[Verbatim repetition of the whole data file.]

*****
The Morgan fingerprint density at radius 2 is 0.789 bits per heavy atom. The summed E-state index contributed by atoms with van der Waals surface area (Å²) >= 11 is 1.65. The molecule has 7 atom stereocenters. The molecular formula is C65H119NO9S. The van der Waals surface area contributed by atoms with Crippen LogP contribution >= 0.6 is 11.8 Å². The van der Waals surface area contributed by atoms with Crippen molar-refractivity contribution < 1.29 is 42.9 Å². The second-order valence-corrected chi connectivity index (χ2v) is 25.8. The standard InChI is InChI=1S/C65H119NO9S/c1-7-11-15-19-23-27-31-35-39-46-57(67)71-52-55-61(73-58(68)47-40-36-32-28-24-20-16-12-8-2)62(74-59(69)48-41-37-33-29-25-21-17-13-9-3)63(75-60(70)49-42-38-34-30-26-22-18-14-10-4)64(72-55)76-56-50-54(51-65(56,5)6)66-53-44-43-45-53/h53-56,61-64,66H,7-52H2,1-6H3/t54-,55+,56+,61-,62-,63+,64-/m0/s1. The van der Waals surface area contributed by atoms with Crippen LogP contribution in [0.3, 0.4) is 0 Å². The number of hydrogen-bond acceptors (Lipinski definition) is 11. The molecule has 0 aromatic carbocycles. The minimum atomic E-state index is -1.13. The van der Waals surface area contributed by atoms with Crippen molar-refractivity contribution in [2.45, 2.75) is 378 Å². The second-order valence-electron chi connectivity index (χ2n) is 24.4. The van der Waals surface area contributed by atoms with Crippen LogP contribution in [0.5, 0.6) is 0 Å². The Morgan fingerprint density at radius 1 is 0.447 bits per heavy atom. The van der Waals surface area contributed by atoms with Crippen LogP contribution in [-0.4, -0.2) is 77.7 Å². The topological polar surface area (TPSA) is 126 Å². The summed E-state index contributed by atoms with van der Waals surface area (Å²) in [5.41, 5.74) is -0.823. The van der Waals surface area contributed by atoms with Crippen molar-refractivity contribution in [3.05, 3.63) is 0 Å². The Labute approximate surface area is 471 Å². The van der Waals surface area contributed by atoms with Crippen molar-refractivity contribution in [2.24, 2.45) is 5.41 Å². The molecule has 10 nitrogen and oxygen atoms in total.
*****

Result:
The Morgan fingerprint density at radius 2 is 0.789 bits per heavy atom. The summed E-state index contributed by atoms with van der Waals surface area (Å²) >= 11 is 1.65. The molecule has 7 atom stereocenters. The molecular formula is C65H119NO9S. The van der Waals surface area contributed by atoms with Crippen LogP contribution >= 0.6 is 11.8 Å². The van der Waals surface area contributed by atoms with Crippen molar-refractivity contribution < 1.29 is 42.9 Å². The second-order valence-corrected chi connectivity index (χ2v) is 25.8. The standard InChI is InChI=1S/C65H119NO9S/c1-7-11-15-19-23-27-31-35-39-46-57(67)71-52-55-61(73-58(68)47-40-36-32-28-24-20-16-12-8-2)62(74-59(69)48-41-37-33-29-25-21-17-13-9-3)63(75-60(70)49-42-38-34-30-26-22-18-14-10-4)64(72-55)76-56-50-54(51-65(56,5)6)66-53-44-43-45-53/h53-56,61-64,66H,7-52H2,1-6H3/t54-,55+,56+,61-,62-,63+,64-/m0/s1. The van der Waals surface area contributed by atoms with Crippen LogP contribution in [0.3, 0.4) is 0 Å². The number of hydrogen-bond acceptors (Lipinski definition) is 11. The molecule has 0 aromatic carbocycles. The minimum atomic E-state index is -1.13. The van der Waals surface area contributed by atoms with Crippen molar-refractivity contribution in [2.45, 2.75) is 378 Å². The second-order valence-electron chi connectivity index (χ2n) is 24.4. The van der Waals surface area contributed by atoms with Crippen LogP contribution in [0.5, 0.6) is 0 Å². The Morgan fingerprint density at radius 1 is 0.447 bits per heavy atom. The van der Waals surface area contributed by atoms with Crippen LogP contribution in [-0.4, -0.2) is 77.7 Å². The topological polar surface area (TPSA) is 126 Å². The summed E-state index contributed by atoms with van der Waals surface area (Å²) in [5.41, 5.74) is -0.823. The van der Waals surface area contributed by atoms with Crippen molar-refractivity contribution in [3.05, 3.63) is 0 Å². The Labute approximate surface area is 471 Å². The van der Waals surface area contributed by atoms with Crippen molar-refractivity contribution in [2.24, 2.45) is 5.41 Å². The molecule has 10 nitrogen and oxygen atoms in total.